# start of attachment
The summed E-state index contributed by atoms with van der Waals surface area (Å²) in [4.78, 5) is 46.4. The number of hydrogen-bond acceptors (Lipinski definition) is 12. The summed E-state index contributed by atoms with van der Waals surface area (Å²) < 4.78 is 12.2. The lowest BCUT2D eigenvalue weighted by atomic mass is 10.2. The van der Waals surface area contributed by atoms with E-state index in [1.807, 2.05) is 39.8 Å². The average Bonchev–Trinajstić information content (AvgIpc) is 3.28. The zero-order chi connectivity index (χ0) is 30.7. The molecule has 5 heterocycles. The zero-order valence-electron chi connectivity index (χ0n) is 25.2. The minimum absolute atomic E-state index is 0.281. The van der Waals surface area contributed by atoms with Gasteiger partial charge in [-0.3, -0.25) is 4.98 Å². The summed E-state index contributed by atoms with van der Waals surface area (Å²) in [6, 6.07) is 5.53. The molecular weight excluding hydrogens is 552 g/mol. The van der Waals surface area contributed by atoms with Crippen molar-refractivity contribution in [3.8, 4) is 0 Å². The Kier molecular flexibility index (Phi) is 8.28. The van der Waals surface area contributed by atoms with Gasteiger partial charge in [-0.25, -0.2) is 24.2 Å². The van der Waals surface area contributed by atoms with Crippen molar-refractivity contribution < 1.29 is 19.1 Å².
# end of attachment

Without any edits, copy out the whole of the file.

The summed E-state index contributed by atoms with van der Waals surface area (Å²) in [4.78, 5) is 46.4. The number of hydrogen-bond acceptors (Lipinski definition) is 12. The summed E-state index contributed by atoms with van der Waals surface area (Å²) < 4.78 is 12.2. The lowest BCUT2D eigenvalue weighted by atomic mass is 10.2. The van der Waals surface area contributed by atoms with E-state index in [1.807, 2.05) is 39.8 Å². The average Bonchev–Trinajstić information content (AvgIpc) is 3.28. The zero-order chi connectivity index (χ0) is 30.7. The molecule has 5 heterocycles. The zero-order valence-electron chi connectivity index (χ0n) is 25.2. The minimum absolute atomic E-state index is 0.281. The van der Waals surface area contributed by atoms with Gasteiger partial charge in [-0.3, -0.25) is 4.98 Å². The summed E-state index contributed by atoms with van der Waals surface area (Å²) in [6, 6.07) is 5.53. The molecular weight excluding hydrogens is 552 g/mol. The van der Waals surface area contributed by atoms with Crippen molar-refractivity contribution in [3.8, 4) is 0 Å². The Kier molecular flexibility index (Phi) is 8.28. The van der Waals surface area contributed by atoms with Gasteiger partial charge in [-0.25, -0.2) is 24.2 Å². The van der Waals surface area contributed by atoms with Crippen molar-refractivity contribution < 1.29 is 19.1 Å².